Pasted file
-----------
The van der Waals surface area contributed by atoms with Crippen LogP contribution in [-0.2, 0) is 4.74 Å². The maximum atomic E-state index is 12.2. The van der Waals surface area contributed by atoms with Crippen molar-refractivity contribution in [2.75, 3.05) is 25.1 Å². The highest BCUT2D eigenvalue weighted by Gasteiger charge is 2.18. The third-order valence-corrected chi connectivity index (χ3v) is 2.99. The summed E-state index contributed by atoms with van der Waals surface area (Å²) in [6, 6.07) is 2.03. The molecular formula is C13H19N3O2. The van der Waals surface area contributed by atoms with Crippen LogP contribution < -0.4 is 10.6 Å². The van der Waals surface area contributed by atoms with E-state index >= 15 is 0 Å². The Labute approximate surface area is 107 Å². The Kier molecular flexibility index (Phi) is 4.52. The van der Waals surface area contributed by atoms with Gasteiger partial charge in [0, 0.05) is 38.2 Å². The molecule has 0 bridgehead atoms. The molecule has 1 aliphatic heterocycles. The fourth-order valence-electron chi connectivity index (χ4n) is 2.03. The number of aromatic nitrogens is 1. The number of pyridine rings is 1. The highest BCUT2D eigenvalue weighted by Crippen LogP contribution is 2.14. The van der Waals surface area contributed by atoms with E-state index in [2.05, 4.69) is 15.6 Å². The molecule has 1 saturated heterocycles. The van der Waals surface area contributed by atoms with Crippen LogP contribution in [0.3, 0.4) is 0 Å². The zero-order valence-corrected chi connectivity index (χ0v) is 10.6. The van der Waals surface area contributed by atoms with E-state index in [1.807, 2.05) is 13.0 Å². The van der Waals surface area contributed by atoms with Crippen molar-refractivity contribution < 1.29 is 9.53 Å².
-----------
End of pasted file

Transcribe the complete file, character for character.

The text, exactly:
The van der Waals surface area contributed by atoms with Crippen LogP contribution in [-0.2, 0) is 4.74 Å². The maximum atomic E-state index is 12.2. The van der Waals surface area contributed by atoms with Crippen molar-refractivity contribution in [2.75, 3.05) is 25.1 Å². The highest BCUT2D eigenvalue weighted by Gasteiger charge is 2.18. The third-order valence-corrected chi connectivity index (χ3v) is 2.99. The summed E-state index contributed by atoms with van der Waals surface area (Å²) in [6, 6.07) is 2.03. The molecular formula is C13H19N3O2. The van der Waals surface area contributed by atoms with Crippen LogP contribution < -0.4 is 10.6 Å². The van der Waals surface area contributed by atoms with E-state index >= 15 is 0 Å². The Labute approximate surface area is 107 Å². The Kier molecular flexibility index (Phi) is 4.52. The van der Waals surface area contributed by atoms with Gasteiger partial charge in [0, 0.05) is 38.2 Å². The molecule has 0 bridgehead atoms. The molecule has 1 aliphatic heterocycles. The fourth-order valence-electron chi connectivity index (χ4n) is 2.03. The number of aromatic nitrogens is 1. The number of pyridine rings is 1. The highest BCUT2D eigenvalue weighted by Crippen LogP contribution is 2.14. The van der Waals surface area contributed by atoms with E-state index in [2.05, 4.69) is 15.6 Å². The molecule has 1 saturated heterocycles. The van der Waals surface area contributed by atoms with Crippen LogP contribution in [0.3, 0.4) is 0 Å². The zero-order valence-corrected chi connectivity index (χ0v) is 10.6. The van der Waals surface area contributed by atoms with E-state index in [1.807, 2.05) is 13.0 Å². The van der Waals surface area contributed by atoms with Crippen molar-refractivity contribution < 1.29 is 9.53 Å².